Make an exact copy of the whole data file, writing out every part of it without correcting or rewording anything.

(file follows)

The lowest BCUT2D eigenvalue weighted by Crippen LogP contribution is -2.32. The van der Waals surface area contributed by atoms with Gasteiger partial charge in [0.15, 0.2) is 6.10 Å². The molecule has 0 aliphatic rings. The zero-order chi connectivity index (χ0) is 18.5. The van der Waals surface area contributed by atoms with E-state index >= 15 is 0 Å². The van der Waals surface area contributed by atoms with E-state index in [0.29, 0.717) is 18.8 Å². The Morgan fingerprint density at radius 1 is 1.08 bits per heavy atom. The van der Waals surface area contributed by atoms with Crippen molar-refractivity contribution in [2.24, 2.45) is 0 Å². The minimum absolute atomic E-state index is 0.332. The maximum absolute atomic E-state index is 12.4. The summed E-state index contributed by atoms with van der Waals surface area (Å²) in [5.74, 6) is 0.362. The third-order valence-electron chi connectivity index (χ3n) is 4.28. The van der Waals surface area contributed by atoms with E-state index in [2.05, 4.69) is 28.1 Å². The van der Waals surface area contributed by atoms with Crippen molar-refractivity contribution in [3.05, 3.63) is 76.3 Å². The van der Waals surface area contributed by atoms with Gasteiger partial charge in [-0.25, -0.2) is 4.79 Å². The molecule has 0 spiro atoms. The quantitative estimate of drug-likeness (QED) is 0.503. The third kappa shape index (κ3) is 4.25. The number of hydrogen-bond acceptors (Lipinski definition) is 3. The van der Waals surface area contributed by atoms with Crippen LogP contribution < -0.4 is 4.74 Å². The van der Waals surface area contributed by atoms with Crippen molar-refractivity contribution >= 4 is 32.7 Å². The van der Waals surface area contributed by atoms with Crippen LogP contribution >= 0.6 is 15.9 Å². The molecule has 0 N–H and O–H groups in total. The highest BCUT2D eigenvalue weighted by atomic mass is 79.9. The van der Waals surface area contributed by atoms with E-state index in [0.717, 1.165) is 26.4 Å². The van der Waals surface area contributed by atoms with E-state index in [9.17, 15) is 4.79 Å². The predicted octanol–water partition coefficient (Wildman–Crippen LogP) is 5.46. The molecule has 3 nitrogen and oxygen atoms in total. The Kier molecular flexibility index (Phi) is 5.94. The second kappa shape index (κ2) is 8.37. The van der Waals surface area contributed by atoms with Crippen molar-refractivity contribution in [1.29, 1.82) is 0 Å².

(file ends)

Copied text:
The lowest BCUT2D eigenvalue weighted by Crippen LogP contribution is -2.32. The van der Waals surface area contributed by atoms with Gasteiger partial charge in [0.15, 0.2) is 6.10 Å². The molecule has 0 aliphatic rings. The zero-order chi connectivity index (χ0) is 18.5. The van der Waals surface area contributed by atoms with E-state index >= 15 is 0 Å². The van der Waals surface area contributed by atoms with E-state index in [0.29, 0.717) is 18.8 Å². The Morgan fingerprint density at radius 1 is 1.08 bits per heavy atom. The van der Waals surface area contributed by atoms with Crippen molar-refractivity contribution in [2.24, 2.45) is 0 Å². The minimum absolute atomic E-state index is 0.332. The maximum absolute atomic E-state index is 12.4. The summed E-state index contributed by atoms with van der Waals surface area (Å²) in [5.74, 6) is 0.362. The third-order valence-electron chi connectivity index (χ3n) is 4.28. The van der Waals surface area contributed by atoms with E-state index in [2.05, 4.69) is 28.1 Å². The van der Waals surface area contributed by atoms with Crippen molar-refractivity contribution in [3.05, 3.63) is 76.3 Å². The van der Waals surface area contributed by atoms with Gasteiger partial charge in [-0.25, -0.2) is 4.79 Å². The molecule has 0 spiro atoms. The quantitative estimate of drug-likeness (QED) is 0.503. The third kappa shape index (κ3) is 4.25. The number of hydrogen-bond acceptors (Lipinski definition) is 3. The van der Waals surface area contributed by atoms with Crippen LogP contribution < -0.4 is 4.74 Å². The van der Waals surface area contributed by atoms with Crippen molar-refractivity contribution >= 4 is 32.7 Å². The van der Waals surface area contributed by atoms with Crippen LogP contribution >= 0.6 is 15.9 Å². The molecule has 0 N–H and O–H groups in total. The highest BCUT2D eigenvalue weighted by atomic mass is 79.9. The van der Waals surface area contributed by atoms with E-state index in [0.717, 1.165) is 26.4 Å². The van der Waals surface area contributed by atoms with E-state index in [9.17, 15) is 4.79 Å². The predicted octanol–water partition coefficient (Wildman–Crippen LogP) is 5.46. The molecule has 3 nitrogen and oxygen atoms in total. The Kier molecular flexibility index (Phi) is 5.94. The second kappa shape index (κ2) is 8.37. The van der Waals surface area contributed by atoms with Crippen molar-refractivity contribution in [1.29, 1.82) is 0 Å².